Excerpt #2: Cevin’s Deadly Sin by Sally Bosco

Cevins Deadly Sin 72dpi2inChapter 2

Tilapia High is a big, pink birthday cake of a building. The architecture is in the Spanish style with two stories, a tile roof, and open outer hallways that remind me of a motel. Hot pink bougainvillea crawl up the sides of the columns. Even though it looks like it was designed by Conquistadors, I’m sure they wouldn’t have painted it the color of lawn flamingos. There’s a rotten egg sulfur smell coming from the sprinkler. That’s the reclaimed water. Ugh.

As I walk toward the archway of the main entrance, I notice several boys in T-shirts and cut-offs. The girls are in halter tops, short shorts, and dresses made of material so tight it looks like it’s been sprayed on. In my starched shirt and tightly pegged pants, I may as well be from Mars.

Buzzed off hair seems to be the norm here for guys. No one has all-one-length, model hair like mine. A kid wearing a backward baseball cap, a flannel shirt with the sleeves cut off (you might be a redneck if…), and baggy jeans with his gut hanging over spits on the sidewalk directly in front of where I’m going to walk. I think he says “fairy boy” under his breath, but I’m not sure. He snickers as he picks his teeth with a matchbook cover.

I walk directly into the building without commenting or taking any notice of him. Experience tells me that this is best. Don’t give them any attention. I still have hope that maybe they’re not all like this.

Because the school is all open hallways, it’s hard for me to find the office, so I have to ask. A couple of girls who look more or less normal in skinny jeans and T’s tell me where it is. This is good, but as I’m walking away they kind of snicker. I’m well aware they could be laughing at anything, so I try not to take offense. This is another survival tactic I’ve learned. Don’t assume the worst, because it just makes you paranoid. Even though paranoia is sometimes justified.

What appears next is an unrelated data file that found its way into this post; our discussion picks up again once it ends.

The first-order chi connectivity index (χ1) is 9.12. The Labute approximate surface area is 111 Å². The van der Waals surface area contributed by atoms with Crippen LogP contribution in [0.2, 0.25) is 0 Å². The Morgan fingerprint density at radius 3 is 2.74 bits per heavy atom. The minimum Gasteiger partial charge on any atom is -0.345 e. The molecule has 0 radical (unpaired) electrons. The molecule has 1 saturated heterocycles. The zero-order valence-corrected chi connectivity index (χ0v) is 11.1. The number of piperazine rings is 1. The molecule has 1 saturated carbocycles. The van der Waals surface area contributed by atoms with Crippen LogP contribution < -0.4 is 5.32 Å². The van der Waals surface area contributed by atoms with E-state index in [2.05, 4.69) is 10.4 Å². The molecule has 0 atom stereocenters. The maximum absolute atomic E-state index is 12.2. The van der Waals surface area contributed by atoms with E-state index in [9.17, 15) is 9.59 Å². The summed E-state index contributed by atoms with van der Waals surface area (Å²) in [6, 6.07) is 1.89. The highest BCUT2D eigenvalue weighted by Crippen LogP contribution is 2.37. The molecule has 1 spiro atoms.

When I get to the office, a chunky lady with a mullet (a mullet? seriously?) is all frazzled trying to take care of some emergency that’s come up. She’s on the phone and her face is flushed and her upper lip is sweating. She covers the receiver with one hand. “Can I help you?”

“I’m new. Cevin Foster.” My backpack is digging into my shoulders, so I put it and the trumpet case on the floor.

She riffles through some papers she has in a file next to her PC. “Kevin, I have your paperwork right here.”

“That’s Cevin. You know, like the number seven?”

She looks up at me, irritated. “I wish people would stop with these damned creative names. Makes my work harder.”

I shrug.

“Kevin, I mean Cevin. We have someone who’s going to show you to your first class. This is Derek Standard.”